Sammy Watkins may not have been the top tier wide receiver that the Buffalo Bills expected when they drafted him, but he’s been productive when healthy. The same was true to an extent in Kansas City last season, although injuries ended his season early. Watkins’ targets are going to be limited with Hill and Kelce around, but that should give him easier matchups. Even with a smaller role, there’s a route to Watkins finishing as a top 30 wide receiver.

Los Angeles Chargers

Melvin Gordon

Melvin Gordon is perhaps the most interesting question in fantasy football in 2019. It’s looking more and more likely that his holdout is going to extend into the regular season. The Los Angeles Chargers have historically been unwilling to bend to player pressure, with Joey Bosa missing the beginning of his rookie season due to a contract dispute, and Gordon will want to be paid handsomely.

When he’s on the field, Gordon is one of the top running backs in fantasy, with a heavy workload and 12+ touchdowns in each of the last three seasons. His draft stock is continuing to drop though as the fear of another Le’Veon Bell situation kicks in. If he’s on the field, then you’re getting a league winner at a discount, but you need to decide whether it’s a risk you’re willing to take.

Philip Rivers

Philip Rivers is a player who may actually benefit from Gordon’s absence when it comes to fantasy. Gordon’s replacement is unlikely to have his red-zone prowess, and Rivers could find himself throwing more in those situations. If you like waiting for a quarterback, then Rivers is one who you could draft late and plugin for the season without worrying. Not since 2012 was Rivers, not a top 15 fantasy football QB, and he should be one again.

Keenan Allen

It seems like a long time ago that Keenan Allen was thought of as a talented receiver who was too injury-prone to commit to in fantasy. He now hasn’t missed a game since 2016. In 2017, Allen had 102 receptions for 1,393 yards, finishing the year as the WR3. He followed that with 97 catches for 1,196 yards as the WR14 last season. Allen is a polished route runner who lacks the touchdown upside of some of the other top receivers, but he has a high floor, going over 50 yards in 14 of 16 games last season.


Hunter Henry might have missed all of last season to injury, but there’s a reason that so many were projecting him for a breakout year. Henry had overtaken Antonio Gates as the top tight end for the Chargers and should be an important part of the passing game. Expect Henry to be a top 10 fantasy tight end.

If Gordon does miss time, then expect Austin Ekeler to be given the bulk of the workload. Ekeler was productive even with Gordon on the field, finishing 2018 as the RB27, but more opportunities could see his value soar.

After an injury-plagued rookie season, Mike Williams showed why the Chargers invested a top 10 draft pick in him. Williams used his size and physicality to dominate in the red zone and will hope to show that his WR20 finish last year wasn’t a fluke.

Oakland Raiders

Derek Carr

Derek Carr hasn’t been the superstar that it looked as if he was on the brink of becoming during an impressive 2016 campaign, but he has a great opportunity to get back on track. Head coach Jon Gruden and general manager Mike Mayock have given the Oakland Raiders’ offense a complete makeover. Carr now has some of the best weapons in the league to work with. Carr hasn’t been terrible, but he’s only finished the season as a top 15 quarterback in two of his five seasons in the NFL. He’ll be available late in drafts, but if he can gel with his supporting cast, then he has the potential to finish in the top 10.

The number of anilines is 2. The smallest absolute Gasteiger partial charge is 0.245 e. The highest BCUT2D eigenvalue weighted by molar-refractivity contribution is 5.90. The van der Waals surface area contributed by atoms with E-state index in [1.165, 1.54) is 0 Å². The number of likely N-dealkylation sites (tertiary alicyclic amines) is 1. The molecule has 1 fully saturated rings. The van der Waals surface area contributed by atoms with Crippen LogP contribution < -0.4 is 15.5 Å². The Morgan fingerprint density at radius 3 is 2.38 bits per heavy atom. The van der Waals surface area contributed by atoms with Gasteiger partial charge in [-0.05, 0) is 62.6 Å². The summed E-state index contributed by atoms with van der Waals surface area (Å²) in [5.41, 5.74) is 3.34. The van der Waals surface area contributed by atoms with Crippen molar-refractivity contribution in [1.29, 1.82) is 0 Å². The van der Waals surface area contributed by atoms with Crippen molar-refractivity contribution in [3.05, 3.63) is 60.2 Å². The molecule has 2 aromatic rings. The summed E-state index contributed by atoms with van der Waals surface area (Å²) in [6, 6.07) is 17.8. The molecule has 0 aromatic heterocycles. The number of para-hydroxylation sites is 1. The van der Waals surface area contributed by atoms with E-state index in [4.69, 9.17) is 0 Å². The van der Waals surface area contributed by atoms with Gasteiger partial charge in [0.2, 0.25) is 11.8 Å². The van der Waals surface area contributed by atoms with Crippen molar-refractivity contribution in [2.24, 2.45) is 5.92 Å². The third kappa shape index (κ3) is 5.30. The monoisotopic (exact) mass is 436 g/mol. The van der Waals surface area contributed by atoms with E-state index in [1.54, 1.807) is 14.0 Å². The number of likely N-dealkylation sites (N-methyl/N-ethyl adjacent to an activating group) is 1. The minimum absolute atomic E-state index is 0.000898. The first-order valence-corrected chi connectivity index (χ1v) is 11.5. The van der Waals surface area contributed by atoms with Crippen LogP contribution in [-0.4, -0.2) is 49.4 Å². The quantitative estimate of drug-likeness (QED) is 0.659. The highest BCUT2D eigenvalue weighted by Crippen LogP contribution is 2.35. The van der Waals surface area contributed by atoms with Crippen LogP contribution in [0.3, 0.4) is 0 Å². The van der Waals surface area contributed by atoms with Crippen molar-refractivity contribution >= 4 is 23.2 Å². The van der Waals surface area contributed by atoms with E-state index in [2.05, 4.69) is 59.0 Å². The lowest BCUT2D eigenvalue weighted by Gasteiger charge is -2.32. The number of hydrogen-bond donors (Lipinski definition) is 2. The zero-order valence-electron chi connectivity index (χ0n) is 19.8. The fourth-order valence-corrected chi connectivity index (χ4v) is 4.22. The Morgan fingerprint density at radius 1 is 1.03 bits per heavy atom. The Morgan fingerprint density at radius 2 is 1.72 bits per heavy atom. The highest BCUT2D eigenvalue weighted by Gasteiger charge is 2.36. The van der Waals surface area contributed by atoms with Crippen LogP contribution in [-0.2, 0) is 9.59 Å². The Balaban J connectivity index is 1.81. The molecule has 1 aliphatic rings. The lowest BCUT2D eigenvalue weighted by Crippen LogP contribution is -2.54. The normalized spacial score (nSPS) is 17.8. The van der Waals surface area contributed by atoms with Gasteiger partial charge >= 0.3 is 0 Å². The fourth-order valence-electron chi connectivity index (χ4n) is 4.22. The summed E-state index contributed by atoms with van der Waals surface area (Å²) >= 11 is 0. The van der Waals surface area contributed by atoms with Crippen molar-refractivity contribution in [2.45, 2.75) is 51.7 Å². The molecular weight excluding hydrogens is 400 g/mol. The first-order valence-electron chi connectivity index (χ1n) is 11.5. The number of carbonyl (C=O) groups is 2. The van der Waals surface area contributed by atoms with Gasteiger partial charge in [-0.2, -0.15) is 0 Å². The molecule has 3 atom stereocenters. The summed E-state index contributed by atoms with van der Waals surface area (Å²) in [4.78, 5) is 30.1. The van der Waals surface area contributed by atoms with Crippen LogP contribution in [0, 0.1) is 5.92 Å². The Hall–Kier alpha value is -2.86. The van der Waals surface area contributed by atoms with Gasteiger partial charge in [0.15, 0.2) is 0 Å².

Antonio Brown

It’s been difficult to avoid Antonio Brown in the last year. The superstar wide receiver quit his team, got frostbite and has been publicly feuding with the NFL over their choice of helmets, but there’s no denying his talent. The last time that Brown wasn’t a top 10 fantasy WR was 2012 and he’s been the WR1 multiple times during that period. In fact, the last time he wasn’t a top-five fantasy wide receiver was 2013. Carr is a downgrade at quarterback, but Brown will be determined to prove that he made the right decision leaving the Pittsburgh Steelers. Provided he’s on the field, he’ll produce again in 2019.

Josh Jacobs

Josh Jacobs was drafted for his ability to contribute on all three downs. He faces little competition for places in a backfield comprised of veteran backups and should see a heavy workload from day one. We’ve seen fantasy football relevance from Marshawn Lynch and Doug Martin, despite both being far removed from their best. Jacobs should lead rookie running backs in touches and the Raiders will give him every opportunity to prove himself. Assuming he can stay on the field, Jacobs should be a top 20 RB in his rookie year.


If you were asked to name the most obscure 1,000-yard receiver that you could then Tyrell Williams would be a good name to pick, but the former Charger had a breakout year in 2016 that saw him endear himself to fantasy football owners. He’s the clear number two wide receiver in Oakland, and with Brown drawing coverage from the top cornerback, Williams could have a career renaissance.

You might not have to fight off many fantasy owners to secure Darren Waller this season, but he’s the heir apparent to the starting tight end position in Oakland. While he’s not done much in his career to date, his skillset translates to the role vacated by Jared Cook. Keep an eye on Waller on the waiver wire.

Top targets in other divisions:

AFC East | AFC South | NFC West | NFC North | NFC South | NFC East

Andy Gallagher is a writer for the Pro Football Network covering Fantasy Football. You can follow him @AndySGallagher on Twitter.